Economic Development and Media & Marketing

June conference to highlight historic local landscapes: Oldfields, Garfield Park, Riverdale among sites on tour

May 23, 2005

Marian College will act as host for Hidden Treasures of Indianapolis, a conference scheduled for June 9-11 at the northside college and sites around the city.

The first-ever conference of its kind locally will offer lectures and tours of some of the city's historic landscapes, which were designed by some of the pre eminent landscape architects of the early 20th century.

Tours available to attendees include a driving tour of George Kessler's Parks and Boulevard System, which is at 3,474 acres one of the largest properties listed on the National Register of Historic Places.

Other tours include Garfield Park's Sunken Gardens, Oldfields at the Indianapolis Museum of Art and Riverdale at Marian's Allison Mansion.

The latter, designed by Jens Jensen, was rediscovered only a few years ago by Marian officials. The college now is working on plans to restore much of the 64-acre landscape, starting with the gardens immediately surrounding the mansion, said David Roth, an architect with locally based Storrow Kinsella Associates Inc., which is working with the college.

As with the Jensen landscape, many of the city's historic landscapes have only recently been rediscovered, leading to the conference's name, Roth said.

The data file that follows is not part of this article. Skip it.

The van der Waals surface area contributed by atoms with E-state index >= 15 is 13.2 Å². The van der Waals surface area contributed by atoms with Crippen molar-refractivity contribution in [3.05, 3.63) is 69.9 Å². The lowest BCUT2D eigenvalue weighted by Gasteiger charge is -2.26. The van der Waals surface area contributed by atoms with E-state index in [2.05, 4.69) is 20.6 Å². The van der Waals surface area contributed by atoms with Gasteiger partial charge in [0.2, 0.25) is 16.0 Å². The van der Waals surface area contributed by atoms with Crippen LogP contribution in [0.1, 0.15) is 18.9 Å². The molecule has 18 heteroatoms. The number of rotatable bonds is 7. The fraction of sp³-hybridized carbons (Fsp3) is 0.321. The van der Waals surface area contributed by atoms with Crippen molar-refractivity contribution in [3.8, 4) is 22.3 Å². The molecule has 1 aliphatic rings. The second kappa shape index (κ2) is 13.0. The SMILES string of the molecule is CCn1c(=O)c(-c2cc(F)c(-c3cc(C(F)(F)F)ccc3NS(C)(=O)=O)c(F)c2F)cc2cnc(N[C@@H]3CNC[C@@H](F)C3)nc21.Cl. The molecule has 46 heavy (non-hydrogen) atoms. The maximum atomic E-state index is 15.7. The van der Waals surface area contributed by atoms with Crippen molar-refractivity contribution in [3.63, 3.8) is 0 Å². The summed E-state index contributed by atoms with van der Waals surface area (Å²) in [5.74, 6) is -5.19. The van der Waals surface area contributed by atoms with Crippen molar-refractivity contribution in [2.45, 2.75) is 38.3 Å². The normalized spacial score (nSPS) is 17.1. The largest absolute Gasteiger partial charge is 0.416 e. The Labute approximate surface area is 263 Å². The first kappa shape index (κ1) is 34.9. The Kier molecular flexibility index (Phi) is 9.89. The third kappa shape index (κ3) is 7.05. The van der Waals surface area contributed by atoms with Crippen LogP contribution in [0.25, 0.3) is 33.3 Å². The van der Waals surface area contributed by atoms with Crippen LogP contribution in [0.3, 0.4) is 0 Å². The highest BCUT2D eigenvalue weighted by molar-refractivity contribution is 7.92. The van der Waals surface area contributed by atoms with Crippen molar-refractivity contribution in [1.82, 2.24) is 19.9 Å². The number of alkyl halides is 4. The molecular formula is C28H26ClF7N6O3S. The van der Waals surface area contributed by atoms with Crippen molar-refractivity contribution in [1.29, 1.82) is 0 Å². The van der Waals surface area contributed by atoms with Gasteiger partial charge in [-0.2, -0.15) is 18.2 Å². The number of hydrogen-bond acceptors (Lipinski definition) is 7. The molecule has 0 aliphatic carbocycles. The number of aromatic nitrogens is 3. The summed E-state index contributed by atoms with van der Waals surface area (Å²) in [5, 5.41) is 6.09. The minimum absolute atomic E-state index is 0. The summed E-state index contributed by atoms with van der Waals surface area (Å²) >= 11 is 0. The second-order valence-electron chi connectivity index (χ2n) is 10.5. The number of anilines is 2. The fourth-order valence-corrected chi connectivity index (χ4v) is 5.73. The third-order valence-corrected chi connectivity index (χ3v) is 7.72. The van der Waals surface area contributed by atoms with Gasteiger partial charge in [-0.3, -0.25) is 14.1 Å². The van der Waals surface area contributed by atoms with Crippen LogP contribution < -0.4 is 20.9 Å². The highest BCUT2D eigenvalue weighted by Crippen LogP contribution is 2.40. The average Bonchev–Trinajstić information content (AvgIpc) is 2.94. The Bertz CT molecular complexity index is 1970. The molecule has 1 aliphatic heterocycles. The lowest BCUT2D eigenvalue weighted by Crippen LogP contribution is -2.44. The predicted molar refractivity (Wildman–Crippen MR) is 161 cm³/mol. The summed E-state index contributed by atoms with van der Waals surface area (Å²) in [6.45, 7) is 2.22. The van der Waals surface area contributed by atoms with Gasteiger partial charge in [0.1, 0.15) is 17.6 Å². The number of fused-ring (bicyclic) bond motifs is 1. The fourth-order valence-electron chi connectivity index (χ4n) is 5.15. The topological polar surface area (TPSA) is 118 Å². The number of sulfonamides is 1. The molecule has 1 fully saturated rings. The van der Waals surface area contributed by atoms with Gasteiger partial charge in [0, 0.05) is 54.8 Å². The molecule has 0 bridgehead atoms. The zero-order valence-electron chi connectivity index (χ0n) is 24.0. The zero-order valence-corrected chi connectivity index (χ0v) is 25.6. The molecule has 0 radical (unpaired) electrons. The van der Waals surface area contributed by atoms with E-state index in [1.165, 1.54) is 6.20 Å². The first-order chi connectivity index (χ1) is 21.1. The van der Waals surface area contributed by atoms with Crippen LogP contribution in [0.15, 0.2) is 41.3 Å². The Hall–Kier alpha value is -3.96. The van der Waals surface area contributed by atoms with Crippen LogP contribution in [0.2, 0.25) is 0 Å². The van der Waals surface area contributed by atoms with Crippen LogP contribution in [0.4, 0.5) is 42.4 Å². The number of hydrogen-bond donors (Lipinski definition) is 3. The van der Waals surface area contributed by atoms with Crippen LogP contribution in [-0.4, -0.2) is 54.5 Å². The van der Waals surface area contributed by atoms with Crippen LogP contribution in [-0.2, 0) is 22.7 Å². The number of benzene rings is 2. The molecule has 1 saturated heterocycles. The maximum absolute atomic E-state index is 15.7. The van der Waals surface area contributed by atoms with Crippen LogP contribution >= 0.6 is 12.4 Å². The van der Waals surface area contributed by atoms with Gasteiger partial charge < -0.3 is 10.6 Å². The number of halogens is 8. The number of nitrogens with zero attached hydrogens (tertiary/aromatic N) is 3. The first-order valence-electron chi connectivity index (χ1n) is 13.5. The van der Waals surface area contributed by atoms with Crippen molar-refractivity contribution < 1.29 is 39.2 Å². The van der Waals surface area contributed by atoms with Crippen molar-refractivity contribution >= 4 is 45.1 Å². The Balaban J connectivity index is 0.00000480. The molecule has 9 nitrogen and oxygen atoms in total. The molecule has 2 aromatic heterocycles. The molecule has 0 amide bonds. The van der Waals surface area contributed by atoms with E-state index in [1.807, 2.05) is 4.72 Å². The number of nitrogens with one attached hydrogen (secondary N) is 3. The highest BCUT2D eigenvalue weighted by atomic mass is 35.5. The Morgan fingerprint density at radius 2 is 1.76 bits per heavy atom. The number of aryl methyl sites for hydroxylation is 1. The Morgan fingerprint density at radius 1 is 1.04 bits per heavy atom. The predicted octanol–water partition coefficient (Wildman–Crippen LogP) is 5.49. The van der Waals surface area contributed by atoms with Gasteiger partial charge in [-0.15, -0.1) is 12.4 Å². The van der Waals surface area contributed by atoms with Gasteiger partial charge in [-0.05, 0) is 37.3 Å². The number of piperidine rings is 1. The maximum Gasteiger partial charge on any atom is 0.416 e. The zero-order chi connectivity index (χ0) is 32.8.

The goal of the symposium is to bring such landscapes back into the limelight and to tie them to other efforts to boost the city's presence as an arts and cultural destination, Roth said.

"The same reasons [the Kessler system] was developed about 100 years ago are some of the same reasons it's important today-for purposes of making Indianapolis known as an arts and cultural destination, for economic development, to promote healthy living," he said.

The conference will also include other public activities, such as walking tours of public sculpture and the Wholesale District and a bus tour of Irvington.

After the conference, organizers hope to form a more formal organization of groups involved with the city's historic landscapes and to repeat the conference on a semiannual basis, Roth said.

Organizers expect Hidden Treasures to draw landscape architecture professionals and historic landscape buffs, as well as municipal officials from other cities in Indiana.

The cost for the conference is $175, plus additional fees for some of the activities. Three events, luncheons at Marian College and the Indianapolis Museum of Art and a gala reception at Garfield Park, are also open to those not attending the conference.


Oldfields at the Indianapolis Museum of Art will be a tour site during the Hidden Treasures of Indianapolis conference.
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